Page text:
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Title: The impact of age in prosthesis-patient mismatch on long-term survival after aortic valve replacement : in-vitro versus in-vivo values
Authors: Camilleri, Liberato
Casha, Aaron
Manche, Alexander
Keywords: Aortic valve -- Surgery
Heart valves -- Transplantation -- Patients
Postoperative period
Prosthesis -- Complications
Issue Date: 2016
Publisher: SCIENCEDOMAIN international
Citation: Camilleri, L., Casha, A. R., & Manché, A. (2016). The impact of age in prosthesis-patient mismatch on long-term survival after aortic valve replacement : in-vitro versus in-vivo values. Journal of Advances in Medical and Pharmaceutical Sciences, 9(4), 1-8.
Abstract: Aim: We studied the effect of age on survival in the setting of prosthesis-patient mismatch (PPM). Study Design: Retrospective single surgeon practice. Place and Duration of Study: Cardiothoracic department, Mater Dei Hospital Malta, between January 1995 and December 2014. Methodology: 572 consecutive patients undergoing aortic valve replacement (AVR) were divided into four age groups and followed up for a maximum of 20 years (mean 8.2). Date of death was derived from the National Statistics Office. PPM was classified according to defined criteria, and calculated according to manufacturers’ tables (in-vitro) and from in-vivo values published by independent researchers. The impact of age and PPM on long-term survival was studied using the Cox proportional hazard model. Results: Mean in-vitro derived indexed effective orifice area (EOAi) was significantly higher than in-vivo EOAi (1.04±0.22 vs 0.93±0.16, p=0.000) and incidence of PPM was lower using in-vitro criteria (moderate 18.0% vs 24.1%, p=0.01, severe 1.9% vs 4.7%, p=0.008). For patients with mismatch the odds of dying (in-vitro vs in-vivo) was increased by 9.2% vs 38.1%, with moderate PPM 7.6% vs 30.9%, and with severe PPM 85.7% vs 69.7%. The odds of dying increased with age (by 7-8% for every year) and PPM severity. Age was a significant predictor of survival but PPM was not. For every 0.1unit increase in EOAi the risk of dying decreased by 8.0% (in-vitro) and 8.7% (in-vivo). Conclusion: Age is a significant predictor of survival times, with the odds of dying increasing by about 7% for every additional year. Long-term survival hazard was increased by PPM but the effect was not significant. When EOAi is analysed as a continuous variable it significantly effects survival.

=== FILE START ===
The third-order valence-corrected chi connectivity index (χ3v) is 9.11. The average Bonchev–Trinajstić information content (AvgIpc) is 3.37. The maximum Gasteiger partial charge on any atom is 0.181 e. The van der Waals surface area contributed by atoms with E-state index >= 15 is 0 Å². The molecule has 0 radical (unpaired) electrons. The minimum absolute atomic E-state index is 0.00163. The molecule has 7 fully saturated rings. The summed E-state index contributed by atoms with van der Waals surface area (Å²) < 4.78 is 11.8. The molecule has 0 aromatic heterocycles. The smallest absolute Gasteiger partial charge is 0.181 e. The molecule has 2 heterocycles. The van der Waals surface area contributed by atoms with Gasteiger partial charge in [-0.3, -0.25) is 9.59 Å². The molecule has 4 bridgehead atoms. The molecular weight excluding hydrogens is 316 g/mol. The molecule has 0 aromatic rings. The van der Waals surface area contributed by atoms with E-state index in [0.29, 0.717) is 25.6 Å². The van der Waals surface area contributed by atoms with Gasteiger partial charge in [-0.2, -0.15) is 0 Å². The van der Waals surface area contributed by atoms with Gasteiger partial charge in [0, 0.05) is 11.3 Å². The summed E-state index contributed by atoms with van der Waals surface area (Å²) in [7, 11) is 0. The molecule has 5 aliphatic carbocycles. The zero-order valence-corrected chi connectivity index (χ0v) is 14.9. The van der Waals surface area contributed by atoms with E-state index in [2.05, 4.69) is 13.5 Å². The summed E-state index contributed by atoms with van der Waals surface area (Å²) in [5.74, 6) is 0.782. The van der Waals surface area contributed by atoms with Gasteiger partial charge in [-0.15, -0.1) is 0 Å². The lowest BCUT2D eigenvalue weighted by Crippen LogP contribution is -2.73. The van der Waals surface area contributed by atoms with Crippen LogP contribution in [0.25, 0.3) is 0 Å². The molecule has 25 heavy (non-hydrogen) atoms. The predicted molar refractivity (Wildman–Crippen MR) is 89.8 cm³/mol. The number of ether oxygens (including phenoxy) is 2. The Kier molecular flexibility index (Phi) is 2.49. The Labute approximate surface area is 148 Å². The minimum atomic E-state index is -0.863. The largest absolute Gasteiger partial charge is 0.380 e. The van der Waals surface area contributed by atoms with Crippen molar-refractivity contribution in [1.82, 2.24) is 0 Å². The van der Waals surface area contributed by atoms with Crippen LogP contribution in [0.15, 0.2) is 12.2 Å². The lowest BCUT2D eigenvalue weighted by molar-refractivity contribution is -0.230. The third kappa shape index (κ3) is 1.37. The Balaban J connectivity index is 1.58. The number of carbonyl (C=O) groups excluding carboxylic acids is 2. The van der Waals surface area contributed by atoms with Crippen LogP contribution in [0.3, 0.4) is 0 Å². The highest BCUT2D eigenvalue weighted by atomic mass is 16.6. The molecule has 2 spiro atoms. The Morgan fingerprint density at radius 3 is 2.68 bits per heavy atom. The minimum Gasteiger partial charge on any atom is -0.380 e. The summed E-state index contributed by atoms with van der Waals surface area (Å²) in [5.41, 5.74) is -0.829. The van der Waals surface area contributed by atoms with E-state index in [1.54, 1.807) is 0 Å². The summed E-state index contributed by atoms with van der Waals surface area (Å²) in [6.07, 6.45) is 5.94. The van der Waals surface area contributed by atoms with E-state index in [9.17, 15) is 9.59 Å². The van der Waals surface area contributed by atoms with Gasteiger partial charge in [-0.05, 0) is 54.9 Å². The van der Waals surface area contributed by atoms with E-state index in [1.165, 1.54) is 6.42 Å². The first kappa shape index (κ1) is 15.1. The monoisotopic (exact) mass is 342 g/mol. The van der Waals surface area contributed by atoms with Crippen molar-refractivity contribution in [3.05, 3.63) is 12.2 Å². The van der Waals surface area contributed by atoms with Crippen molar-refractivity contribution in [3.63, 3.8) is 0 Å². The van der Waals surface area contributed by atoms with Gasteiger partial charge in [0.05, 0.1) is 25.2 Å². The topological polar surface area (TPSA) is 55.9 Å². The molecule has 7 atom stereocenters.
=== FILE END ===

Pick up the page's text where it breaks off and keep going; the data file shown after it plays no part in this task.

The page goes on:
Appears in Collections:Scholarly Works - FacM&SAna
Scholarly Works - FacSciSOR

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